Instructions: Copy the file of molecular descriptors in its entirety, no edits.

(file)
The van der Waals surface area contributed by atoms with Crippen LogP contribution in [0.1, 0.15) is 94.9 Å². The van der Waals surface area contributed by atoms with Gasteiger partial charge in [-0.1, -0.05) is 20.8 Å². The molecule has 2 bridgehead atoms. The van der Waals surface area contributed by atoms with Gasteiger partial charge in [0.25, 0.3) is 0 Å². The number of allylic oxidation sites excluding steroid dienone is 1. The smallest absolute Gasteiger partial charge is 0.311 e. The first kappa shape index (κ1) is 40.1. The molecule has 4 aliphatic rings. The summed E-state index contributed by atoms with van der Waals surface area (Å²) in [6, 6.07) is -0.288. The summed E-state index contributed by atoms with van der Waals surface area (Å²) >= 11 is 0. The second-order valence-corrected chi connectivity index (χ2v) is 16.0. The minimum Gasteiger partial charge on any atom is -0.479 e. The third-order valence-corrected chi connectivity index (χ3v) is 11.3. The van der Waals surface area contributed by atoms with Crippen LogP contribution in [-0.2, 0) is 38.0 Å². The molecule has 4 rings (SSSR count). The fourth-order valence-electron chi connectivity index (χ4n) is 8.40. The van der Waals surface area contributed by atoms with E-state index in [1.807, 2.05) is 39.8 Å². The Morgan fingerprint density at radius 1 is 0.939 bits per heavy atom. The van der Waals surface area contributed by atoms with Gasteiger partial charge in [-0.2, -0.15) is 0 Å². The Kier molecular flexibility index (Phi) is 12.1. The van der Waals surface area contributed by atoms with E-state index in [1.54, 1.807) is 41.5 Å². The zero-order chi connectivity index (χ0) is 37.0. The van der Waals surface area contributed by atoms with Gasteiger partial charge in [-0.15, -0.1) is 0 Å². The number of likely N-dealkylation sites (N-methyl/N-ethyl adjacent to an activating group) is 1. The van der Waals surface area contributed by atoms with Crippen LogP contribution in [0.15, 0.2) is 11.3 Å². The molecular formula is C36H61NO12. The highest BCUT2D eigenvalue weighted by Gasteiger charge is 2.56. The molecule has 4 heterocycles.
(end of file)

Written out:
The van der Waals surface area contributed by atoms with Crippen LogP contribution in [0.1, 0.15) is 94.9 Å². The van der Waals surface area contributed by atoms with Gasteiger partial charge in [-0.1, -0.05) is 20.8 Å². The molecule has 2 bridgehead atoms. The van der Waals surface area contributed by atoms with Gasteiger partial charge in [0.25, 0.3) is 0 Å². The number of allylic oxidation sites excluding steroid dienone is 1. The smallest absolute Gasteiger partial charge is 0.311 e. The first kappa shape index (κ1) is 40.1. The molecule has 4 aliphatic rings. The summed E-state index contributed by atoms with van der Waals surface area (Å²) in [6, 6.07) is -0.288. The summed E-state index contributed by atoms with van der Waals surface area (Å²) >= 11 is 0. The second-order valence-corrected chi connectivity index (χ2v) is 16.0. The minimum Gasteiger partial charge on any atom is -0.479 e. The third-order valence-corrected chi connectivity index (χ3v) is 11.3. The van der Waals surface area contributed by atoms with Crippen LogP contribution in [-0.2, 0) is 38.0 Å². The molecule has 4 rings (SSSR count). The fourth-order valence-electron chi connectivity index (χ4n) is 8.40. The van der Waals surface area contributed by atoms with E-state index in [1.807, 2.05) is 39.8 Å². The Morgan fingerprint density at radius 1 is 0.939 bits per heavy atom. The van der Waals surface area contributed by atoms with Gasteiger partial charge in [-0.2, -0.15) is 0 Å². The Kier molecular flexibility index (Phi) is 12.1. The van der Waals surface area contributed by atoms with E-state index in [1.54, 1.807) is 41.5 Å². The zero-order chi connectivity index (χ0) is 37.0. The van der Waals surface area contributed by atoms with Gasteiger partial charge in [-0.15, -0.1) is 0 Å². The number of likely N-dealkylation sites (N-methyl/N-ethyl adjacent to an activating group) is 1. The van der Waals surface area contributed by atoms with Crippen LogP contribution in [0.15, 0.2) is 11.3 Å². The molecular formula is C36H61NO12. The highest BCUT2D eigenvalue weighted by Gasteiger charge is 2.56. The molecule has 4 heterocycles.